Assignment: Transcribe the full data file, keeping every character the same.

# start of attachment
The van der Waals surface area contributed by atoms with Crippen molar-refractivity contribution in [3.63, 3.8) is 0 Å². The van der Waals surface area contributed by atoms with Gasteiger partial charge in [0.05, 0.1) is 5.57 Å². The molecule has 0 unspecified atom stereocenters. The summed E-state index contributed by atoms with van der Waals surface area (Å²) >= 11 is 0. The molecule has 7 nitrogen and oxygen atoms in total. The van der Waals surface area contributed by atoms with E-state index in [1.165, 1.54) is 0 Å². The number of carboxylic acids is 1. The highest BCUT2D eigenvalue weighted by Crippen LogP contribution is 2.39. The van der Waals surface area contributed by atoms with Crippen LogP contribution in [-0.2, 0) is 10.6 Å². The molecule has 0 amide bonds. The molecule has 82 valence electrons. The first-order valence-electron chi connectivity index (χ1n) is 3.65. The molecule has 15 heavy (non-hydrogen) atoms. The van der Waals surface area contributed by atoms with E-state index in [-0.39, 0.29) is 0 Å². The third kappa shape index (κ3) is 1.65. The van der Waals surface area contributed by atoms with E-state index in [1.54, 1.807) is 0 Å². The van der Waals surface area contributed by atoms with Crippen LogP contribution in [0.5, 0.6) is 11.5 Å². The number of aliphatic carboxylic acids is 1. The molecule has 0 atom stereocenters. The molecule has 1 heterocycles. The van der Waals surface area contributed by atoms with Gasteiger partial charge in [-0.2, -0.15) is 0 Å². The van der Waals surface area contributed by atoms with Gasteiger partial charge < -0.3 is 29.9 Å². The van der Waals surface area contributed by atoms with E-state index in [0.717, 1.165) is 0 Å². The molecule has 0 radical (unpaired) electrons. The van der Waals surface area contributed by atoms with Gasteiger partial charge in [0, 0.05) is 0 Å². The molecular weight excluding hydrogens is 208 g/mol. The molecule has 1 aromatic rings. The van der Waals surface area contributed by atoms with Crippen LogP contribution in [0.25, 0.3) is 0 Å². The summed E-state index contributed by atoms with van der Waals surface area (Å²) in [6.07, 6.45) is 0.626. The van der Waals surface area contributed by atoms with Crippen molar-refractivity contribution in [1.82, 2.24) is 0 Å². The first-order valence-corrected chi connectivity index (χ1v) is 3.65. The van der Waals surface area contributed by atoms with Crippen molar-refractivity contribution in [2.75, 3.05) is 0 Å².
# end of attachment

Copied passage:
The van der Waals surface area contributed by atoms with Crippen molar-refractivity contribution in [3.63, 3.8) is 0 Å². The van der Waals surface area contributed by atoms with Gasteiger partial charge in [0.05, 0.1) is 5.57 Å². The molecule has 0 unspecified atom stereocenters. The summed E-state index contributed by atoms with van der Waals surface area (Å²) >= 11 is 0. The molecule has 7 nitrogen and oxygen atoms in total. The van der Waals surface area contributed by atoms with E-state index in [1.165, 1.54) is 0 Å². The number of carboxylic acids is 1. The highest BCUT2D eigenvalue weighted by Crippen LogP contribution is 2.39. The van der Waals surface area contributed by atoms with Crippen LogP contribution in [-0.2, 0) is 10.6 Å². The molecule has 0 amide bonds. The molecule has 82 valence electrons. The first-order valence-electron chi connectivity index (χ1n) is 3.65. The molecule has 15 heavy (non-hydrogen) atoms. The van der Waals surface area contributed by atoms with E-state index in [-0.39, 0.29) is 0 Å². The third kappa shape index (κ3) is 1.65. The van der Waals surface area contributed by atoms with E-state index in [1.54, 1.807) is 0 Å². The van der Waals surface area contributed by atoms with Crippen LogP contribution in [0.5, 0.6) is 11.5 Å². The number of aliphatic carboxylic acids is 1. The molecule has 0 atom stereocenters. The molecule has 1 heterocycles. The van der Waals surface area contributed by atoms with Gasteiger partial charge in [-0.2, -0.15) is 0 Å². The van der Waals surface area contributed by atoms with Gasteiger partial charge < -0.3 is 29.9 Å². The van der Waals surface area contributed by atoms with E-state index in [0.717, 1.165) is 0 Å². The molecule has 0 radical (unpaired) electrons. The van der Waals surface area contributed by atoms with Gasteiger partial charge in [0, 0.05) is 0 Å². The molecular weight excluding hydrogens is 208 g/mol. The molecule has 1 aromatic rings. The van der Waals surface area contributed by atoms with Crippen LogP contribution in [0.25, 0.3) is 0 Å². The summed E-state index contributed by atoms with van der Waals surface area (Å²) in [6.07, 6.45) is 0.626. The van der Waals surface area contributed by atoms with Crippen molar-refractivity contribution in [1.82, 2.24) is 0 Å². The first-order valence-corrected chi connectivity index (χ1v) is 3.65. The van der Waals surface area contributed by atoms with Crippen molar-refractivity contribution in [2.75, 3.05) is 0 Å².